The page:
They then drafted their postcards and had them checked over. Finally, they chose a postcard from a selection I had brought in (found and collected free from bars and museums around Singapore) and copied their messages neatly onto them.

Some of my most challenged and reluctant writers completed the writing without any input, prompting or support from me AND with minimal mistakes. This was a real breakthrough as these learners were loathe to string even a single sentence together five weeks ago. 

I posted off the postcards at the end of the week and look forward to receiving some replies.

My next stage will be to develop this into longer pieces and letters of 100-200 words. I do believe they will get there.

I am so proud of their progress and work. I can see tangible improvement that makes all the hard work and planning I have put into this unit totally and utterly worth it.

22 September 2013

Scaffolding Writing: Fotobabble

Last week, I wrote about how I broke down informal writing for my second language IGCSE class.

This post outlines the second part of the learning - you can read about the first part, on my post, Scaffolding Beginner ESL. Briefly, the first part involved:

  • using an image of a beach to label and provide vocabulary
  • cloze sentences using the vocabulary
  • writing their own sentences using the vocabulary
  • scanning and skimming postcards for language patterns
  • drafting postcards to someone in the room
  • writing responses to these drafts
This week, I included some speaking and listening using FOTOBABBLE. 

Fotobabble is an easy to use website that allows learners to upload a photograph or image of their choice and then record themselves talking about it.

First, we found images of either places they had been, or places they have always wanted to go to. They also had the opportunity to use Facebook or Instagram to use photos of themselves in the actual places they wanted to talk about.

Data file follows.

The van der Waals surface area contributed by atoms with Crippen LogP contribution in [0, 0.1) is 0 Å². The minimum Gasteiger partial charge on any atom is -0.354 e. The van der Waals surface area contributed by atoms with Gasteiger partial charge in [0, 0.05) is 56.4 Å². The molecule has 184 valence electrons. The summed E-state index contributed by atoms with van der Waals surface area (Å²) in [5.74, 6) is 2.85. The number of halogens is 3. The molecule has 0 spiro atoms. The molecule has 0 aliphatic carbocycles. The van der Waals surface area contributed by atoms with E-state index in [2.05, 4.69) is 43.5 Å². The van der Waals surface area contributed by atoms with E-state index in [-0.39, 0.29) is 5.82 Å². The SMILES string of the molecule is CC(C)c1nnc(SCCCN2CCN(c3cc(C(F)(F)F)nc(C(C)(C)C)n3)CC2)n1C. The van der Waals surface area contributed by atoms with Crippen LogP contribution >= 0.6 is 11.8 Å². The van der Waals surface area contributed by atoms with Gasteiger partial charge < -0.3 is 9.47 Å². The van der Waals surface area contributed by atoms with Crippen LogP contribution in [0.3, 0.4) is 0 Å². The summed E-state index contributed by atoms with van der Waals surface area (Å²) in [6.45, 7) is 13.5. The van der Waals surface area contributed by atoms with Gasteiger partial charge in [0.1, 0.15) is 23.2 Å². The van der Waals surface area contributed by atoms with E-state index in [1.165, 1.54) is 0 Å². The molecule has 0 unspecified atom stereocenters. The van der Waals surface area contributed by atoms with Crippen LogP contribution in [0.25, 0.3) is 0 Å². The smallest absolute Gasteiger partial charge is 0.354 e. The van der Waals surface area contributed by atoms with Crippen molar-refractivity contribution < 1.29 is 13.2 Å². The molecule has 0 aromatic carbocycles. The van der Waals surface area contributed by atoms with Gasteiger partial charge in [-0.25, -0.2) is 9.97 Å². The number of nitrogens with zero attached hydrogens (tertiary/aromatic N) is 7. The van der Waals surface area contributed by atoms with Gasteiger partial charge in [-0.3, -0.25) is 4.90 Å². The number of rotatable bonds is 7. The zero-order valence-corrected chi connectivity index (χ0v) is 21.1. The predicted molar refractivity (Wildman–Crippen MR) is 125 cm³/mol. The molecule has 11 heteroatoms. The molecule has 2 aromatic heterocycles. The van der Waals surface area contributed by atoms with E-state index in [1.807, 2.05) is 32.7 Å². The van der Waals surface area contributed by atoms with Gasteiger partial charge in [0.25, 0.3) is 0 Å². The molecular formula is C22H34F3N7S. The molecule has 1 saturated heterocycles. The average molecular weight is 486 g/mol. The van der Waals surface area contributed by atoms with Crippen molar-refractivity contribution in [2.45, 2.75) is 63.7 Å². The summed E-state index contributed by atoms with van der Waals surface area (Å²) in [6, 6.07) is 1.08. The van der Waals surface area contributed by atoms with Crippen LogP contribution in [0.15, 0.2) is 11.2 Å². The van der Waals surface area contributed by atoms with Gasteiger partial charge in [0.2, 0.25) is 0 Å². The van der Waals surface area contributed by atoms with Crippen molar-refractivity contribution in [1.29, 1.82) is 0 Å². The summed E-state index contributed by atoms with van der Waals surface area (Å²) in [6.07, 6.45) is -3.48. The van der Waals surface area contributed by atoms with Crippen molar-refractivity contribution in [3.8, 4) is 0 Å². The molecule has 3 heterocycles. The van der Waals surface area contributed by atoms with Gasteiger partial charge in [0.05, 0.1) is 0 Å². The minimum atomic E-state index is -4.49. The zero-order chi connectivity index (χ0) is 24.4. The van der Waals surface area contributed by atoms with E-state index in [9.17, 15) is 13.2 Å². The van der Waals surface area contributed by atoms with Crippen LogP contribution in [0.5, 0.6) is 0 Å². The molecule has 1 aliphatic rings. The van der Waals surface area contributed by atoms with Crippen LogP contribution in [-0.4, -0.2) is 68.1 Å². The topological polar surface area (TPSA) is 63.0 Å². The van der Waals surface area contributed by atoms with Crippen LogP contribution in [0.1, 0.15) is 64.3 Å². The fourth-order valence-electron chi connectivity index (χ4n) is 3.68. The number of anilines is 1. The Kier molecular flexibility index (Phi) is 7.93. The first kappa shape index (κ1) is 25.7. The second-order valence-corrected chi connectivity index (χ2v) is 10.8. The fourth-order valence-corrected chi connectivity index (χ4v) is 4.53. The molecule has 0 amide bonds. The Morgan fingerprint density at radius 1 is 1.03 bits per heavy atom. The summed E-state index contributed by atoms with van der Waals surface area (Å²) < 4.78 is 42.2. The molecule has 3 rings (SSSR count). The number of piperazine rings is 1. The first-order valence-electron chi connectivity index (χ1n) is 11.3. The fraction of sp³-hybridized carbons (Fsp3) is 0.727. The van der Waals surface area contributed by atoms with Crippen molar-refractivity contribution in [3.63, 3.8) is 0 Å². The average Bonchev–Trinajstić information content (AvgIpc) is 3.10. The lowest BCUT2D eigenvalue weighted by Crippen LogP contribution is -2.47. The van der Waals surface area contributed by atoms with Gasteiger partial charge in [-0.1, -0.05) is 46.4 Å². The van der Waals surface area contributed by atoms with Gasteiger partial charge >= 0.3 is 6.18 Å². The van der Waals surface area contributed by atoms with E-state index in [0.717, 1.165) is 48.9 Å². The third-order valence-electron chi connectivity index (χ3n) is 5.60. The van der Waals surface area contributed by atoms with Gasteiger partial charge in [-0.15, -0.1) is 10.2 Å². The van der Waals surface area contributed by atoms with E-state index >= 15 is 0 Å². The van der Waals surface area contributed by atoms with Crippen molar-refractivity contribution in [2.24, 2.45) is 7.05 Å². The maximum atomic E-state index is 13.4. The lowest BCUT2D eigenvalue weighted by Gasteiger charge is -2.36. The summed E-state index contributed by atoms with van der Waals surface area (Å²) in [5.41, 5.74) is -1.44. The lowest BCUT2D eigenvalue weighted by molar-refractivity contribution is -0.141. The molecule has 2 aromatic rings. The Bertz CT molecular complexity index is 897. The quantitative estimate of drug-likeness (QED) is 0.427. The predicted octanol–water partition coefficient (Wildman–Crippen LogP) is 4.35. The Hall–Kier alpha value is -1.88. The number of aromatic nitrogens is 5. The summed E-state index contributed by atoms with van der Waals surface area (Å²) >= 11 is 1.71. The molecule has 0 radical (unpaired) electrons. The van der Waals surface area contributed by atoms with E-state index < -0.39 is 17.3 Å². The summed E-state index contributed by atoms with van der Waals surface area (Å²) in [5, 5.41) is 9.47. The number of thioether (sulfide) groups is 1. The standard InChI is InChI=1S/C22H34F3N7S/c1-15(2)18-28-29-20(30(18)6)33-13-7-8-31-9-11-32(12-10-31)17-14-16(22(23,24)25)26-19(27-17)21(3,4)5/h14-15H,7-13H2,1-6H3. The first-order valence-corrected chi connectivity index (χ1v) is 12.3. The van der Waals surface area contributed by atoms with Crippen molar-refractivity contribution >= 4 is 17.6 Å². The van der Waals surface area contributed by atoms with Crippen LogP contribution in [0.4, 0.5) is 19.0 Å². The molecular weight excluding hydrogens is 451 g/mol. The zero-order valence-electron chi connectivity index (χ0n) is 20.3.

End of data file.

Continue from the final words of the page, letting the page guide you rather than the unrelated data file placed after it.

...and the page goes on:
They then made some bullet point notes about their chosen image using some prompts I gave them, and topics we had identified as common from the last lesson.

Learners then signed up to Fotobabble.com - where you can sign in using Facebook OR email. Once signed in, all they needed to do was click CREATE A FOTOBABBLE and add the photo or image they had decided to use (these can be from the hard drive, the Internet or Facebook). There is also a range of themes to add to the background of their image.

Next, they recorded themselves talking about their image, based on the notes they had made. To record, they pressed 'record'. When they were done, they pressed 'stop'. We had to try this twice as they forgot to press SAVE the first time - see my Fotobabble below, which I created to trial the recording, and to remind them to press save!

Once they had finished their recordings, I paired them up. Each had to listen to their partner and ask at least two W questions. We have been working on open questions using the five W words (what, when, where, why, who) following sustained silent reading (SSR) time, and this was a great opportunity to transfer this skill, as well as ensure their listening was active.

Next, we are going to do some more listening, reading and writing by linking up with another school, viewing their blogs and then writing actual postcards to post to them. Click here to read about this opportunity to engage learners with an Authentic Audience.

Information Overload: Google Keep - Helping Learners get Organised